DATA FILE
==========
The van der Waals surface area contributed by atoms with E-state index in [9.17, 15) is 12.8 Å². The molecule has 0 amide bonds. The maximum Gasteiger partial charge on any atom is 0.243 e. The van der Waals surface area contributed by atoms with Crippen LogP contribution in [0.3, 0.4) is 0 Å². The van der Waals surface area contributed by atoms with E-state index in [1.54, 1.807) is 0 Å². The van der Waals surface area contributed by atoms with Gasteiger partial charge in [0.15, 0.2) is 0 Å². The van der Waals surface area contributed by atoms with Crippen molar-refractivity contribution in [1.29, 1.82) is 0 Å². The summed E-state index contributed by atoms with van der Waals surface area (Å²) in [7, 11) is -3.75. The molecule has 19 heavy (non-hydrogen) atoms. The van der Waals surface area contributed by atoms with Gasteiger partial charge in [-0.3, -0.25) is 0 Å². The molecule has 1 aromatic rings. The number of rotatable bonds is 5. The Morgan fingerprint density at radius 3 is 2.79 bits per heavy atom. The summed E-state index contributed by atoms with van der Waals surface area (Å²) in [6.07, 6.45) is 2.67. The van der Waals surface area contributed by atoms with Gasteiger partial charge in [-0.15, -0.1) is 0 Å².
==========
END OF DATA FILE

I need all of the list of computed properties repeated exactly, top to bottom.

The van der Waals surface area contributed by atoms with E-state index in [9.17, 15) is 12.8 Å². The molecule has 0 amide bonds. The maximum Gasteiger partial charge on any atom is 0.243 e. The van der Waals surface area contributed by atoms with Crippen LogP contribution in [0.3, 0.4) is 0 Å². The van der Waals surface area contributed by atoms with E-state index in [1.54, 1.807) is 0 Å². The van der Waals surface area contributed by atoms with Gasteiger partial charge in [0.15, 0.2) is 0 Å². The van der Waals surface area contributed by atoms with Crippen molar-refractivity contribution in [1.29, 1.82) is 0 Å². The summed E-state index contributed by atoms with van der Waals surface area (Å²) in [7, 11) is -3.75. The molecule has 19 heavy (non-hydrogen) atoms. The van der Waals surface area contributed by atoms with Gasteiger partial charge in [-0.3, -0.25) is 0 Å². The molecule has 1 aromatic rings. The number of rotatable bonds is 5. The Morgan fingerprint density at radius 3 is 2.79 bits per heavy atom. The summed E-state index contributed by atoms with van der Waals surface area (Å²) in [6.07, 6.45) is 2.67. The van der Waals surface area contributed by atoms with Gasteiger partial charge in [-0.15, -0.1) is 0 Å².